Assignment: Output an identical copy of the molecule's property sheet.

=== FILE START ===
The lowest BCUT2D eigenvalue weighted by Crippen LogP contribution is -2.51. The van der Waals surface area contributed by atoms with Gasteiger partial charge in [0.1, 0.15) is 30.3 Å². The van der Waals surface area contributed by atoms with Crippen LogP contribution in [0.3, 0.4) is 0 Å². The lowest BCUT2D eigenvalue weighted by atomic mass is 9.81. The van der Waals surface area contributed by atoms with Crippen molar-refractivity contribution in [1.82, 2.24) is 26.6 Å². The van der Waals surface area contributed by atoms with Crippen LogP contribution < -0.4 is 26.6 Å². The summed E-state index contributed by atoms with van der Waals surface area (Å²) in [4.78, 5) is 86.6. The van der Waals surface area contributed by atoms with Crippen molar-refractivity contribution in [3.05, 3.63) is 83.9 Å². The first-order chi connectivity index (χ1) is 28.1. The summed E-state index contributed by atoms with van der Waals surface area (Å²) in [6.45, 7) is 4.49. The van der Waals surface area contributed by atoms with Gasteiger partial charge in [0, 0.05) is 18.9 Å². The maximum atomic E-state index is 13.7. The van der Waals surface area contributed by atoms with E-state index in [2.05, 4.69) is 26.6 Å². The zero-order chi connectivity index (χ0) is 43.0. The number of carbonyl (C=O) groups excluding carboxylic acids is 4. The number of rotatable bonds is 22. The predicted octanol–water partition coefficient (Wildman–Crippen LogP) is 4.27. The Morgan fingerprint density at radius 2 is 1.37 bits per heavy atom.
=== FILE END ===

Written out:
The lowest BCUT2D eigenvalue weighted by Crippen LogP contribution is -2.51. The van der Waals surface area contributed by atoms with Gasteiger partial charge in [0.1, 0.15) is 30.3 Å². The van der Waals surface area contributed by atoms with Crippen LogP contribution in [0.3, 0.4) is 0 Å². The lowest BCUT2D eigenvalue weighted by atomic mass is 9.81. The van der Waals surface area contributed by atoms with Crippen molar-refractivity contribution in [1.82, 2.24) is 26.6 Å². The van der Waals surface area contributed by atoms with Crippen LogP contribution < -0.4 is 26.6 Å². The summed E-state index contributed by atoms with van der Waals surface area (Å²) in [4.78, 5) is 86.6. The van der Waals surface area contributed by atoms with Crippen molar-refractivity contribution in [3.05, 3.63) is 83.9 Å². The first-order chi connectivity index (χ1) is 28.1. The summed E-state index contributed by atoms with van der Waals surface area (Å²) in [6.45, 7) is 4.49. The van der Waals surface area contributed by atoms with Gasteiger partial charge in [0, 0.05) is 18.9 Å². The maximum atomic E-state index is 13.7. The van der Waals surface area contributed by atoms with E-state index in [2.05, 4.69) is 26.6 Å². The zero-order chi connectivity index (χ0) is 43.0. The number of carbonyl (C=O) groups excluding carboxylic acids is 4. The number of rotatable bonds is 22. The predicted octanol–water partition coefficient (Wildman–Crippen LogP) is 4.27. The Morgan fingerprint density at radius 2 is 1.37 bits per heavy atom.